Multilocus Sequence Typing Compared to Pulsed Field Gel Electrophoresis for Molecular Typing of Pseudomonas aeruginosa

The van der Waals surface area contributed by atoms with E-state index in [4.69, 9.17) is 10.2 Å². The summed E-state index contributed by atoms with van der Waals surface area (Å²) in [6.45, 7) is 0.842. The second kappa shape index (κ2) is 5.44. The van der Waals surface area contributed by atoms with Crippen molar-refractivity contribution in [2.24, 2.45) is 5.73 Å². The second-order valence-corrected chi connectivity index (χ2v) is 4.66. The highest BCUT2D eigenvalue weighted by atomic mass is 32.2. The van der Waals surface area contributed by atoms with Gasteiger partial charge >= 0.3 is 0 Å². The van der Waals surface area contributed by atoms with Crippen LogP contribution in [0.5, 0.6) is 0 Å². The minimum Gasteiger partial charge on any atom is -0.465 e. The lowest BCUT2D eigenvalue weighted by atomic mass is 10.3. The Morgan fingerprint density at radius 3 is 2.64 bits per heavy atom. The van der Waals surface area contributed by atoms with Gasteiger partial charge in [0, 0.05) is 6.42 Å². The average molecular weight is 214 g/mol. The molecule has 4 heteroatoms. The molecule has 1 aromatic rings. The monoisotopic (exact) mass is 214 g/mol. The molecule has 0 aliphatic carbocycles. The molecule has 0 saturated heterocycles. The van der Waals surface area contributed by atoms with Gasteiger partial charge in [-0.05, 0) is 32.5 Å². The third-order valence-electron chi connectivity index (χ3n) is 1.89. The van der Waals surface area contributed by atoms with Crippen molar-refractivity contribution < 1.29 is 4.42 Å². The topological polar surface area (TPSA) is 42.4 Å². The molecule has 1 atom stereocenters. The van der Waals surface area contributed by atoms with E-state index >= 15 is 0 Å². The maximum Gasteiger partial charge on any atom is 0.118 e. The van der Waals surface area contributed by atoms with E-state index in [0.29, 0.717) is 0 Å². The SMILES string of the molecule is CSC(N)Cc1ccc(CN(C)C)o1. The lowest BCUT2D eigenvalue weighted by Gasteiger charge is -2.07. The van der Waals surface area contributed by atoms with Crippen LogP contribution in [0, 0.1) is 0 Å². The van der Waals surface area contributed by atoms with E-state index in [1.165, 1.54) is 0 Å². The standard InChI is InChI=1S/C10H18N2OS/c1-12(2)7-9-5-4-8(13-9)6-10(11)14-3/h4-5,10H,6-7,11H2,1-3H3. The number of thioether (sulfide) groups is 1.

(1)JOURNAL OF CLINICAL MICROBIOLOGY, Nov. 2007, p. 3707–3712 0095-1137/07/$08.00⫹0 doi:10.1128/JCM.00560-07 Copyright © 2007, American Society for Microbiology. All Rights Reserved.. Vol. 45, No. 11. Multilocus Sequence Typing Compared to Pulsed-Field Gel Electrophoresis for Molecular Typing of Pseudomonas aeruginosa䌤 Jennifer K. Johnson,1* Sonia M. Arduino,2 O. Colin Stine,2 Judith A. Johnson,1,3 and Anthony D. Harris2 Department of Pathology1 and Department of Epidemiology and Preventive Medicine,2 University of Maryland School of Medicine, and VA Maryland Health Care System,3 Baltimore, Maryland Received 13 March 2007/Accepted 7 September 2007. Pseudomonas aeruginosa is a common pathogen that causes nosocomial infections in intensive care units (ICUs) (1, 28). Resistant P. aeruginosa is an emerging threat to patients (15, 19, 23). Several schemes for the molecular typing of P. aeruginosa have been proposed to determine the relatedness of nosocomial pathogens. These include pulsed-field gel electrophoresis (PFGE), ribotyping (5), and PCR-based fingerprinting (7). For hospital epidemiologists, determining the best type of discriminatory molecular genetic analysis is essential for measuring the effectiveness of infection control measures. Also, in situations in which the incidence of resistant P. aeruginosa is increasing, the ability to discern whether it is due to patient-to-patient transmission versus an increase in patient endogenous strains is often made on the basis of molecular typing. Although other studies have compared numerous molecular typing schemes (2, 13, 26), PFGE is still considered by most to be the “gold standard.” Recently, multilocus sequence typing (MLST), which is based on the allelic differences among housekeeping genes, has become a popular bacterial typing method (9). MLST typing schemes for determination of the relatedness of numerous microorganisms, including Staphylococcus aureus (8), Salmonella enterica (11), Enterococcus faecalis (20), and Vibrio cholerae (18), have been developed. Recently, Curran and colleagues developed a multilocus sequence typing scheme that discriminates P. aeruginosa isolates by differences in the sequences of the following seven loci: acsA, aroE, guaA, mutL, noD, ppsA, and trpE (4).. In the study described here, we set out to determine the discriminatory abilities and potential utilities of PFGE and MLST for the genetic characterization of P. aeruginosa. In order to compare these two methods, we analyzed 90 P. aeruginosa isolates obtained from perirectal surveillance swab specimens from 90 unique patients among a cohort of ICU patients. We believe that this is the first study to have compared MLST and PFGE by the use of a large cohort of P. aeruginosa isolates.. MATERIALS AND METHODS Bacterial isolates. Surveillance perirectal swab specimens taken from a cohort of patients admitted to the medical and surgical ICUs at the University of Maryland Medical Center between 1 September 2001 and 1 September 2004 were used. Perirectal swab specimens for culture were obtained from the patients on admission, weekly, and upon discharge. Non-lactose-fermenting, oxidasepositive isolates were identified as P. aeruginosa if they did not produce an acid reaction in triple sugar iron agar (Becton Dickinson, Franklin Lakes, NJ), grew at 42°C, and produced blue-green pigment on Pseudomonas P agar (Remel, Lenexa, KS). Nonfermenters not matching these characteristics were identified by using API 20NE system (BioMerieux Inc., Durham, NC) test strips. Antimicrobial susceptibility testing was done by disk diffusion according to the CLSI guidelines (3). Forty-six imipenem-resistant isolates (24 isolates susceptible and 22 isolates resistant to piperacillin-tazobactam) and 44 imipenem-susceptible P. aeruginosa isolates (4 isolates susceptible and 40 isolates resistant to piperacillintazobactam) from unique patients were randomly chosen to undergo typing by PFGE and MLST. PFGE. PFGE was performed as described previously (6). All isolates were digested with SpeI, and the resulting fragments were separated by electrophoresis in 1% agarose gels with a CHEF DR apparatus (Bio-Rad Laboratories, Hercules, CA) for 24 h, with the switch times ranging from 2 s and 40 s in Tris-borate EDTA buffer containing 50 ␮M thiourea (25). Photographic images of the gels were saved digitally with Geldoc EQ software (Bio-Rad Laboratories) and saved as TIFF files for gel analysis with Fingerprinting II software (Bio-Rad Laboratories). The band patterns were compared by use of the Dice coefficient by using the unweighted pair group method to determine band similarity and the criteria established by Tenover et al. to define the pulsed-field type clusters (27). Isolates with band patterns that were 100% identical were considered to be of. * Corresponding author. Mailing address: Department of Pathology, University of Maryland School of Medicine, MSTF, Room 7-57, 10 South Pine Street, Baltimore, MD 21201. Phone: (410) 328-6698. Fax: (410) 706-8414. E-mail: jkjohnson@som.umaryland.edu. 䌤 Published ahead of print on 19 September 2007. 3707. Downloaded from http://jcm.asm.org/ on May 16, 2020 by guest. For hospital epidemiologists, determining a system of typing that is discriminatory is essential for measuring the effectiveness of infection control measures. In situations in which the incidence of resistant Pseudomonas aeruginosa is increasing, the ability to discern whether it is due to patient-to-patient transmission versus an increase in patient endogenous strains is often made on the basis of molecular typing. The present study compared the discriminatory abilities of pulsed-field gel electrophoresis (PFGE) and multilocus sequence typing (MLST) for 90 P. aeruginosa isolates obtained from cultures of perirectal surveillance swabs from patients in an intensive care unit. PFGE identified 85 distinct types and 76 distinct groups when similarity cutoffs of 100% and 87%, respectively, were used. By comparison, MLST identified 60 sequence types that could be clustered into 11 clonal complexes and 32 singletons. By using the Simpson index of diversity (D), PFGE had a greater discriminatory ability than MLST for P. aeruginosa isolates (D values, 0.999 versus 0.975, respectively). Thus, while MLST was better for detecting genetic relatedness, we determined that PFGE was more discriminatory than MLST for determining genetic differences in P. aeruginosa..